Over 20 years ago, I interviewed before a panel of master therapists and educators who wanted to know why I wanted to become a counselor. All I could think of was, “I want to help others.” How naive – and thankfully, how common a thread this phrase is in what we term ‘the helping field’ of counseling. Back then I found inspiration in a picture that I still occasionally pull out of a desk drawer and study. A sketch of chaos in black and white. The picture depicts multiple individuals, couples, and groupings standing, sitting, fishing, dining, and strolling on this long pier on one side of stormy, tumultuous ocean waves. Bodies in the ocean are sinking, their arms outstretched; mouths gaping, terrified expressions on every face as they claw empty space, crying for help. Most folk on the pier are oblivious to the drowning screams for rescue. One couple is sitting at a cafe table drinking wine; a man is fishing with his back to the crisis; a few people standing on the pier are looking toward the turbulent ocean but with eyes downcast or frowning at one another, deep in contemplation or distracted by arguing. Only a few are trying to save the lost. One is tossing a lifebuoy, and a couple of others are on their knees stretching and calling to those in the deep waters, grabbing at those outstretched hands.

I used to always see myself as one intent on saving the lost. Yet as I study this picture today, I can see myself in many of these other depicted characters. There are times when I just want to relax and avoid getting involved. I am sometimes too focused on my own problems to even notice the needs of others, or I believe that what I am doing is too important to important to take time for helping others. At other times, when I could help, I find myself judging their need as being a consequence of their poor choices. And there are times when I try to help but have no clue what to do or have few resources to offer. I am prone to get discouraged and do nothing, feeling inadequate.

I see myself drowning, too; sometimes just too tired to stay afloat. Jude, however, does not let me off the hook that easily. Sure, if pulling others out of the fire (or these Sunami waves) depends on my strength, wisdom, and even faithfulness, I will see little success in obeying God. Yet Jude instructs us to pray in the Spirit, stay in love with God, and seek His tender mercies. Then our renewed spirits will have prepared our hands and feet to rescue the lost.

Jude 1:24 “Now to Him who is able to keep you from stumbling, and to present you faultless before the presence of His glory with exceeding joy, To God our Savior, Who alone is wise, be glory and majesty, dominion and power, both now and forever. Amen.

So, as this year comes to a close, I am excited once more about the opportunities to serve God and His people. The Father’s mercy and grace propel us to do good works in His name. Praying and praising Him prepares our hearts willing to help, to love, to rescue, and to believe. As we fulfill our purpose in the New Year, let us be thankful for the love of Christ Jesus. And let our hearts be joyful in serving Christ who alone is Lord of all!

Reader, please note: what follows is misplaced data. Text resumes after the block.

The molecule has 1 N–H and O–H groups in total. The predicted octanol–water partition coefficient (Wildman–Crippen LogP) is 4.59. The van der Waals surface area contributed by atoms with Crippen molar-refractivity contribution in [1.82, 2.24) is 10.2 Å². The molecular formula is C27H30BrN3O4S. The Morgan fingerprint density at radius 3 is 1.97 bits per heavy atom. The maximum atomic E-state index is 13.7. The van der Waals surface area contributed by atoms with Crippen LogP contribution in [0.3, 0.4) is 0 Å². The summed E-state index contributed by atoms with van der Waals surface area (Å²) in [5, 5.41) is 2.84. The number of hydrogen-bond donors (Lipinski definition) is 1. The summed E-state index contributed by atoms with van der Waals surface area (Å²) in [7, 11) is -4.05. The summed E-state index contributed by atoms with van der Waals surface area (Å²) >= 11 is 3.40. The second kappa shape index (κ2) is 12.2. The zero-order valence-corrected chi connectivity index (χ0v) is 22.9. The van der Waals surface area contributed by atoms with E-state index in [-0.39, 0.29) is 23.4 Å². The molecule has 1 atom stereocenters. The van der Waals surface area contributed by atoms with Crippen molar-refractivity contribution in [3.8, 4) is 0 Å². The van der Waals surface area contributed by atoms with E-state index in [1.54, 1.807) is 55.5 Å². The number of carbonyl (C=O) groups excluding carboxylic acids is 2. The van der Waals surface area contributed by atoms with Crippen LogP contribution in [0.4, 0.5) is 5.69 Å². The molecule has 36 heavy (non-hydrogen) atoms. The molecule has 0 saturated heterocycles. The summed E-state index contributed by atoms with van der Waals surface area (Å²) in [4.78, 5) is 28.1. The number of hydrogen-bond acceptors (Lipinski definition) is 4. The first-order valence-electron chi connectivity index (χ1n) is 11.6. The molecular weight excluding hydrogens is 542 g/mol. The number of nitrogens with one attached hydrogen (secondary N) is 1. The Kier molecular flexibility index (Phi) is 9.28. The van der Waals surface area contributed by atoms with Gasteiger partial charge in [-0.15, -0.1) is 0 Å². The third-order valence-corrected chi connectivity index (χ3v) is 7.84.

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Philippians 3-4; Colossians 1

Can we really relate to the tragedy of others?  Do we have the kind of faith that weathers storms that threaten to blow our preconceived notions about the goodness of God right out of the waters? Some days I think I’m doing all right holding onto the peace of God.  Then calendar reminders of unforgettable dates cause another walk through the tragedy of my own life, the day she died, retracing those steps to bury her ashes in the ocean, the three of us clinging to each other at such times each year…

There is a great hymn with the opening lines: “When peace like a river attendeth my way; when sorrows like sea billows roll; whatever my lot I have taught myself to say, It is well, it is well with my soul.” I’ve read that these lines were penned by Horatio Spafford, a Christian man who was a successful lawyer and loving husband and father to a son and four daughters. Within the span of two years, his son died, then the Great Chicago Fire destroyed most of his investments, and a trip meant to bring comfort to his family ended horribly when his four daughters were killed in a collision of ships at sea while traveling with their mother to England.  A telegraph from his wife on that fateful day said, “Saved alone.” Spafford reportedly wrote the poem-prayer on his way to his grieving wife as he crossed the same waters where his four daughters drowned. Where did this strength come from?  His faith and peace were no mere human effort, I know.

For in my own strength, I fall to pieces.  But I, too, look up to my Comforter. In my Lord’s presence, I am held up, trusting that He will rise up and command the storms in my life to be still. Not fearing I am rejected or tossed aside by some apathetic god, but believing the following:

Be anxious for nothing; but in everything by prayer and supplication with thanksgiving let your requests be made known to God. And the peace of God, which surpasses all understanding, shall guard your hearts and minds through Christ Jesus. (Philippians 4:6-7)